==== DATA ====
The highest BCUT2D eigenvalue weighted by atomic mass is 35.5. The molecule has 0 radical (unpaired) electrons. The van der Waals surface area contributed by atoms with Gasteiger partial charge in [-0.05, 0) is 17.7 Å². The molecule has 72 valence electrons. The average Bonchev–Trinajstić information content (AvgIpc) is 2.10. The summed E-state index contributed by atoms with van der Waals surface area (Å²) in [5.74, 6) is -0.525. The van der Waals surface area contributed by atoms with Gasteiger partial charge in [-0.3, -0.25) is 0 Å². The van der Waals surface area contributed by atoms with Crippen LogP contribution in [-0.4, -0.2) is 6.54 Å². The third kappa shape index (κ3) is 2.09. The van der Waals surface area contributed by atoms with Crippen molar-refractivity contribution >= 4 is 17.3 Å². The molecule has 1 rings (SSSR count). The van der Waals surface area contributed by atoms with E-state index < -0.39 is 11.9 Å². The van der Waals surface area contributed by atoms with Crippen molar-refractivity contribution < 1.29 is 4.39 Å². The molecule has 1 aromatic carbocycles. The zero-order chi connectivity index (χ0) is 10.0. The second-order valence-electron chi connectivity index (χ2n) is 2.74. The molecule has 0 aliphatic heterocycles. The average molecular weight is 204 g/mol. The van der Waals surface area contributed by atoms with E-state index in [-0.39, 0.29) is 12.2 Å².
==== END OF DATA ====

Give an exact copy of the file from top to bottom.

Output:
The highest BCUT2D eigenvalue weighted by atomic mass is 35.5. The molecule has 0 radical (unpaired) electrons. The van der Waals surface area contributed by atoms with Gasteiger partial charge in [-0.05, 0) is 17.7 Å². The molecule has 72 valence electrons. The average Bonchev–Trinajstić information content (AvgIpc) is 2.10. The summed E-state index contributed by atoms with van der Waals surface area (Å²) in [5.74, 6) is -0.525. The van der Waals surface area contributed by atoms with Gasteiger partial charge in [-0.3, -0.25) is 0 Å². The van der Waals surface area contributed by atoms with Crippen LogP contribution in [-0.4, -0.2) is 6.54 Å². The third kappa shape index (κ3) is 2.09. The van der Waals surface area contributed by atoms with Crippen molar-refractivity contribution >= 4 is 17.3 Å². The molecule has 1 rings (SSSR count). The van der Waals surface area contributed by atoms with E-state index < -0.39 is 11.9 Å². The van der Waals surface area contributed by atoms with Crippen molar-refractivity contribution < 1.29 is 4.39 Å². The molecule has 1 aromatic carbocycles. The zero-order chi connectivity index (χ0) is 10.0. The second-order valence-electron chi connectivity index (χ2n) is 2.74. The molecule has 0 aliphatic heterocycles. The average molecular weight is 204 g/mol. The van der Waals surface area contributed by atoms with E-state index in [-0.39, 0.29) is 12.2 Å².